It's that freedom to choose one's path that so captivates Eddie. I think, when he was growing up in Poughkeepsie in the 1920s and '30s, people really didn't have a lot of choice when it came to sex. You pursued a "normal" heterosexual relationship, got married, had children, and didn't think much about it. As someone with a strong desire to cross-dress and an insatiable fur fetish, Ed probably had to keep a lot of his thoughts to himself until he got to Los Angeles and started hanging around with more free-thinking people in the entertainment industry. No wonder that, in this and other articles, he marvels at how we discuss sex so openly these days.

I mentioned earlier that Dolores S. talks suspiciously like Ed Wood. She has the same set of cultural references, too. In this interview, she talks about how the old days of sexual repression probably led a lot of men to alcoholism. "There were never more drunks in the history of the world than there was in that period," she insists. As proof, she refers to the existence of "songs about the drunken father" and "plays like The Drunkard and The Blackguard." The latter title should be familiar to all Ed Wood fans, as Eddie's participation in this obscure 1940s play by Alice C. and Leonard C. Newman was a key milestone in his early acting career. Were it not for Ed, this particular work may have been forgotten entirely.

William H. Smith's temperance play The Drunkard, on the other hand, had much more cultural impact. Debuting in 1844, this "moral domestic drama in five acts" focused on the evils of alcohol and the ruinous effect it has on a family. A favorite of prudes, puritans, and teetotalers everywhere, it ran for decades and was being produced well into the 1960s. Ed Wood certainly would have been familiar with this play, although he manifestly ignored its message. I only learned about The Drunkard when I reviewed a  merciless parody of it called The Villain Still Pursued Her (1940). Even though this drama was one of the most popular stage shows in American history, my exposure to it was by pure happenstance.

P.S. "College Interview" is one of the articles in When the Topic is Sex that I had reviewed previously. Here is my original assessment from 2019. At the time, I called it "minor but interesting."

Next: "Greenwich Village Lure (by Someone Who's Been There)" (1971)

Saturday, February 19, 2022

Ed Wood's When the Topic is Sex: "Interview with a Slut" (1971)

Sometimes, Ed gets right to the point with his article titles.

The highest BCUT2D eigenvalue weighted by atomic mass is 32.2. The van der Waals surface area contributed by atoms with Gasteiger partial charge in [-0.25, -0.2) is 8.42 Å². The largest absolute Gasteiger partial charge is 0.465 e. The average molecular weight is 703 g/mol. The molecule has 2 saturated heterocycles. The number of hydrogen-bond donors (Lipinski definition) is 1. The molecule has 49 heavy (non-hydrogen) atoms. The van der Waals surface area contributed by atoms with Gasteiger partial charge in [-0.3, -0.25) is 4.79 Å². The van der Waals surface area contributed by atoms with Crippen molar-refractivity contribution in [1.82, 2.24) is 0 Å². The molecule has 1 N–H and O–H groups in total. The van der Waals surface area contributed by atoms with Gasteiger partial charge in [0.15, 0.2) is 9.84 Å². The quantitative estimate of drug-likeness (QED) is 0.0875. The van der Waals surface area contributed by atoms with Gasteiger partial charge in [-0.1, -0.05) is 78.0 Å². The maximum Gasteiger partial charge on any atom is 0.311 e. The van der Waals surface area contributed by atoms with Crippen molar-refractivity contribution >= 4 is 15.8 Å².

NOTE: This article continues my coverage of Ed Wood's When the Topic is Sex (BearManor Media, 2021).

The article: "Interview with a Slut." Originally published in Body & Soul (Pendulum Publishing), vol. 5, no. 1, March/April 1971. 

Excerpt: "I like men. Man oh man, I like men . . . there's just no two ways about that. I like their hairy chests, and their strong legs, and if they got a big arm, I like that too .. . especially when they wrap both their arms and their legs tight around me, and I get my legs right up there around their shoulders."

"Bring out the Gimp."
Reflections: I distinctly remember an episode of Beavis and Butt-Head in which Beavis takes exception to Butt-Head referring to Beavis' mother as a whore. "My mom's a slut," Beavis tells his friend. "She doesn't charge for it." Apparently, to him, this is an important distinction. Well, Ed Wood's article "Interview with a Slut" is about a woman who is both a slut and a whore and is damned proud of it.

This is yet another of Eddie's fake interviews in which the author pretends to pose questions to some fictional person, then answers those questions himself. These have been some of the most fun items in When the Topic is Sex because Ed really seems to enjoy getting into character as the interview subjects. In this case, he presents himself as a reporter for Pendulum's Body & Soul magazine talking to a 27-year-old prostitute named Marti C., a woman who truly enjoys her work. In the Wood canon, you can file Marti alongside such joyously crude, foul-mouthed, sex-loving broads as Hosenose Kate from "Calamity Jane Loves Hosenose Kate" and T from "Commentary: Article by 'T.'" I think it's significant that this hooker's name is even androgynous, sounding like the masculine name Marty.

In this one article, you'll find so many of Ed Wood's classic motifs and obsessions: prostitutes, social diseases, fuzzy cardigan sweaters, the expressions "love feast" and "jollies," the movie Sexual Freedom in Denmark (1970), fur rugs, feathered dresses, brassieres, panties, violent trauma to women's breasts, cross-dressers, sadomasochism, even undertakers. Yes, the death-obsessed Ed Wood somehow manages to work in a mention of undertakers in "Interview with a Slut." That's what happens when he interviews himself! His subjects give him the exact answers he wants to hear.

As for Marti herself, she seems to be down for just about anything except for anal sex (she's "built too small" for it) and sadomasochism. On the topic of S&M, she tells a harrowing story that reminded me of the Gimp scene from Pulp Fiction (1994):
You know, there was this one guy who worked on a girl I knew. And he got his kicks when he put the girl in a one piece rubber suit, zipped up the back, no opening for her face, no sleeves or legs . . . all one form fitting piece. Only he went too far. While he was playing with himself in the mirror the rope around her middle slipped and went up around her neck. By the time he finished and went back to her there was only one thing left to do. Call the undertaker . . . Only, he didn't. He just beat it and left the poor thing hanging there until somebody found her later.